A new structure has been developed that promises to serve as the core for a novel self-assembling dendrimer.
A new structure promises to serve as the core for a novel self-assembling dendrimer. Volker B?hmer and co-workers at the University of Mainz, Germany, have investigated the self-assembly of dendrimers, highly branched spherical polymers which radiate out from a central core.
Self-assembling materials make themselves from component building blocks. This process allows complex structures to be built efficiently from simple starting materials. The key to self-assembling materials is in the design of the building blocks; each unit must connect to the next in a single, pre-determined way, so that only the desired product is formed.
The design of the core unit is crucial to the self-assembly of the dendrimer. B?hmer chose to make his core from calixarenes, cone-shaped molecules to which functional groups can be attached at both the wide and the narrow rim. Calixarenes bearing four urea groups on the wide rim are know to pair up, or dimerise, in solution. B?hmer believes this interaction could form the basis for self-assembling dendrimers.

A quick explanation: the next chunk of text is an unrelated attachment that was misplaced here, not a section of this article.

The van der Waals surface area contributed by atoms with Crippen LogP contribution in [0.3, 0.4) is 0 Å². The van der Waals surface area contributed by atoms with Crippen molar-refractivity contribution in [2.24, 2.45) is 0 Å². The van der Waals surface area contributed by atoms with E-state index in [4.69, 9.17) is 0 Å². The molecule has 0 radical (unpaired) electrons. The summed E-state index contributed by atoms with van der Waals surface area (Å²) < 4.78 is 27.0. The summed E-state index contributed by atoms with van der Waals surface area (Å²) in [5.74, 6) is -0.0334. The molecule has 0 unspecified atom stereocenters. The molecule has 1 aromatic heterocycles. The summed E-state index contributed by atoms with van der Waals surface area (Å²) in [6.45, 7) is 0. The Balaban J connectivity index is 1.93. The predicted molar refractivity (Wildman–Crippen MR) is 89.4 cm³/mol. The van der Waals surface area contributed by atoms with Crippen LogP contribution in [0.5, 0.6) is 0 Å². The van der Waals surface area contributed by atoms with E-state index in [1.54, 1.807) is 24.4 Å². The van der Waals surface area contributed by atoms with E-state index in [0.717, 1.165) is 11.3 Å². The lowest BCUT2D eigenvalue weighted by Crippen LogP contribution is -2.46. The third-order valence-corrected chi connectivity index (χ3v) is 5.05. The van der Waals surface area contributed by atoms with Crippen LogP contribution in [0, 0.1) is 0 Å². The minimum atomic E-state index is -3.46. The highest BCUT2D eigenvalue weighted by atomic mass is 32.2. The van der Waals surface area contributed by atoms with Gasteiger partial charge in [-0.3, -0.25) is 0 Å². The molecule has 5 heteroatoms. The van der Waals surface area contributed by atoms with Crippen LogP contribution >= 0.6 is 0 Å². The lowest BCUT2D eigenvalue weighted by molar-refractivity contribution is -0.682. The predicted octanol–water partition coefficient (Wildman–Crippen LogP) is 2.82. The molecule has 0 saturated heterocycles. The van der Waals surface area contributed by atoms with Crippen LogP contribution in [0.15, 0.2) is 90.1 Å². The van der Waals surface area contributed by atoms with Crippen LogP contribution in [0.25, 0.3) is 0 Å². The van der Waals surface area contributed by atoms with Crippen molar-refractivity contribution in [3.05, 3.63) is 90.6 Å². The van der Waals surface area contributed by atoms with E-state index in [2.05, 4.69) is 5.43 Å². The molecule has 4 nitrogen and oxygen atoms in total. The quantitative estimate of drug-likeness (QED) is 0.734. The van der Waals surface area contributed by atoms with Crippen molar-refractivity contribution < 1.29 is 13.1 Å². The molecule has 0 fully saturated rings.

To test the self-assembly principle, he made a dendrimer core by using long, flexible arms to link four calixarenes to a central point, each calixarene bearing four urea groups. The calixarenes in the core then spontaneously paired with free calixarenes functionalised with urea groups.
The final step towards self-assembling dendrimers will be to develop branched calixarene building blocks to pair with the core, rather than the free calixarenes tested to date. This development will ultimately allow the dendrimer to continue to grow outwards.
James R Mitchell Crow
Y Rudzevich, K Fischer, M Schmidt and V Böhmer, Org. Biomol. Chem., 2005, 3, 3916 (DOI: 10.1039/<MAN>b509948j</MAN>)